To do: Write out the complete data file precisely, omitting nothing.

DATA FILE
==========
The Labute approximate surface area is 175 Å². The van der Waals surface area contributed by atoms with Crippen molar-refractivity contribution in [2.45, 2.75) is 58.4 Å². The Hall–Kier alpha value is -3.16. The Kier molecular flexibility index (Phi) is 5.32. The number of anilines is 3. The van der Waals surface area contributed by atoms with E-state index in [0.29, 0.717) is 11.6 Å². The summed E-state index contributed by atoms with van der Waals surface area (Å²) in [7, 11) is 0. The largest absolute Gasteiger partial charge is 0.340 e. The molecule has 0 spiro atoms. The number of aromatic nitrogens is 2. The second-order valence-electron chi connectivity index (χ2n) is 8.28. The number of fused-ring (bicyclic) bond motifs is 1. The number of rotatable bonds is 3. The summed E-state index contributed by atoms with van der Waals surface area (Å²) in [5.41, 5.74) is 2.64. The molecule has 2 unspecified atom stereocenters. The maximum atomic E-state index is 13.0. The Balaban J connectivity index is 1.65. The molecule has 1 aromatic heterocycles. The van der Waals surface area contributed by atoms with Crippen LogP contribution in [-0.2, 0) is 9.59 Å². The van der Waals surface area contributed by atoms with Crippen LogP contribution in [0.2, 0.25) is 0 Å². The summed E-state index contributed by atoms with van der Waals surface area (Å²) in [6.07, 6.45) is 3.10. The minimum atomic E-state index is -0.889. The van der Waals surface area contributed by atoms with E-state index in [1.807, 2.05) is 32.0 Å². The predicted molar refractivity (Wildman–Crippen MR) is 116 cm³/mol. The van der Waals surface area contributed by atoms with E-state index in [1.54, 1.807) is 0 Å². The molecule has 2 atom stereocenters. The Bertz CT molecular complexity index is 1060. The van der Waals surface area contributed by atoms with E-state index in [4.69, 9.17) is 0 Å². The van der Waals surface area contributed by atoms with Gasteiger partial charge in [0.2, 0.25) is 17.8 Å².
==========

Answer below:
The Labute approximate surface area is 175 Å². The van der Waals surface area contributed by atoms with Crippen molar-refractivity contribution in [2.45, 2.75) is 58.4 Å². The Hall–Kier alpha value is -3.16. The Kier molecular flexibility index (Phi) is 5.32. The number of anilines is 3. The van der Waals surface area contributed by atoms with E-state index in [0.29, 0.717) is 11.6 Å². The summed E-state index contributed by atoms with van der Waals surface area (Å²) in [7, 11) is 0. The largest absolute Gasteiger partial charge is 0.340 e. The molecule has 0 spiro atoms. The number of aromatic nitrogens is 2. The second-order valence-electron chi connectivity index (χ2n) is 8.28. The number of fused-ring (bicyclic) bond motifs is 1. The number of rotatable bonds is 3. The summed E-state index contributed by atoms with van der Waals surface area (Å²) in [5.41, 5.74) is 2.64. The molecule has 2 unspecified atom stereocenters. The maximum atomic E-state index is 13.0. The Balaban J connectivity index is 1.65. The molecule has 1 aromatic heterocycles. The van der Waals surface area contributed by atoms with Crippen LogP contribution in [-0.2, 0) is 9.59 Å². The van der Waals surface area contributed by atoms with Crippen LogP contribution in [0.2, 0.25) is 0 Å². The summed E-state index contributed by atoms with van der Waals surface area (Å²) in [6.07, 6.45) is 3.10. The minimum atomic E-state index is -0.889. The van der Waals surface area contributed by atoms with E-state index in [1.807, 2.05) is 32.0 Å². The predicted molar refractivity (Wildman–Crippen MR) is 116 cm³/mol. The van der Waals surface area contributed by atoms with E-state index in [1.54, 1.807) is 0 Å². The molecule has 2 atom stereocenters. The Bertz CT molecular complexity index is 1060. The van der Waals surface area contributed by atoms with E-state index in [4.69, 9.17) is 0 Å². The van der Waals surface area contributed by atoms with Gasteiger partial charge in [0.2, 0.25) is 17.8 Å².